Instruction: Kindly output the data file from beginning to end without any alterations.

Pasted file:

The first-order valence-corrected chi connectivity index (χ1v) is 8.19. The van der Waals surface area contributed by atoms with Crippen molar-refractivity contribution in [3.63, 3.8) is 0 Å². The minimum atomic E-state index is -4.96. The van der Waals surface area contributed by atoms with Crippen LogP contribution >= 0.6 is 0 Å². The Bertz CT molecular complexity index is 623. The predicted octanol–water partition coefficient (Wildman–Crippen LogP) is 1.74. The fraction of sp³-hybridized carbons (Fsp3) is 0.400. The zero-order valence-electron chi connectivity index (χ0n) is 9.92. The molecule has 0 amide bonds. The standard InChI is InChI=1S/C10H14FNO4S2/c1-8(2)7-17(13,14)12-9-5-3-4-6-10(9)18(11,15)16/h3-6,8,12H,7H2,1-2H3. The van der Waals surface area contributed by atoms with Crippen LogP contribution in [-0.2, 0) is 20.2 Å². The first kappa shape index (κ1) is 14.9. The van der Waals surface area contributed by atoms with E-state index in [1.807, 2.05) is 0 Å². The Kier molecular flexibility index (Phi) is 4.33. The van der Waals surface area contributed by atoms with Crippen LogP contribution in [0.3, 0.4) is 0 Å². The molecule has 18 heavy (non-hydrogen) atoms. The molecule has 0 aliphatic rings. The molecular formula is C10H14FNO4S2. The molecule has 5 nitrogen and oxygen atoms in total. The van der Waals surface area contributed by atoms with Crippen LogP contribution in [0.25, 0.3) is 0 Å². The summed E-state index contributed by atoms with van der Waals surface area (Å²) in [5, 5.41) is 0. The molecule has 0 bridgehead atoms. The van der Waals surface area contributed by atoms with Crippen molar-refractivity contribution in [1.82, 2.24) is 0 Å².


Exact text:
The first-order valence-corrected chi connectivity index (χ1v) is 8.19. The van der Waals surface area contributed by atoms with Crippen molar-refractivity contribution in [3.63, 3.8) is 0 Å². The minimum atomic E-state index is -4.96. The van der Waals surface area contributed by atoms with Crippen LogP contribution >= 0.6 is 0 Å². The Bertz CT molecular complexity index is 623. The predicted octanol–water partition coefficient (Wildman–Crippen LogP) is 1.74. The fraction of sp³-hybridized carbons (Fsp3) is 0.400. The zero-order valence-electron chi connectivity index (χ0n) is 9.92. The molecule has 0 amide bonds. The standard InChI is InChI=1S/C10H14FNO4S2/c1-8(2)7-17(13,14)12-9-5-3-4-6-10(9)18(11,15)16/h3-6,8,12H,7H2,1-2H3. The van der Waals surface area contributed by atoms with Crippen LogP contribution in [-0.2, 0) is 20.2 Å². The first kappa shape index (κ1) is 14.9. The van der Waals surface area contributed by atoms with E-state index in [1.807, 2.05) is 0 Å². The Kier molecular flexibility index (Phi) is 4.33. The van der Waals surface area contributed by atoms with Crippen LogP contribution in [0.3, 0.4) is 0 Å². The molecule has 18 heavy (non-hydrogen) atoms. The molecule has 0 aliphatic rings. The molecular formula is C10H14FNO4S2. The molecule has 5 nitrogen and oxygen atoms in total. The van der Waals surface area contributed by atoms with Crippen LogP contribution in [0.25, 0.3) is 0 Å². The summed E-state index contributed by atoms with van der Waals surface area (Å²) in [5, 5.41) is 0. The molecule has 0 bridgehead atoms. The van der Waals surface area contributed by atoms with Crippen molar-refractivity contribution in [1.82, 2.24) is 0 Å².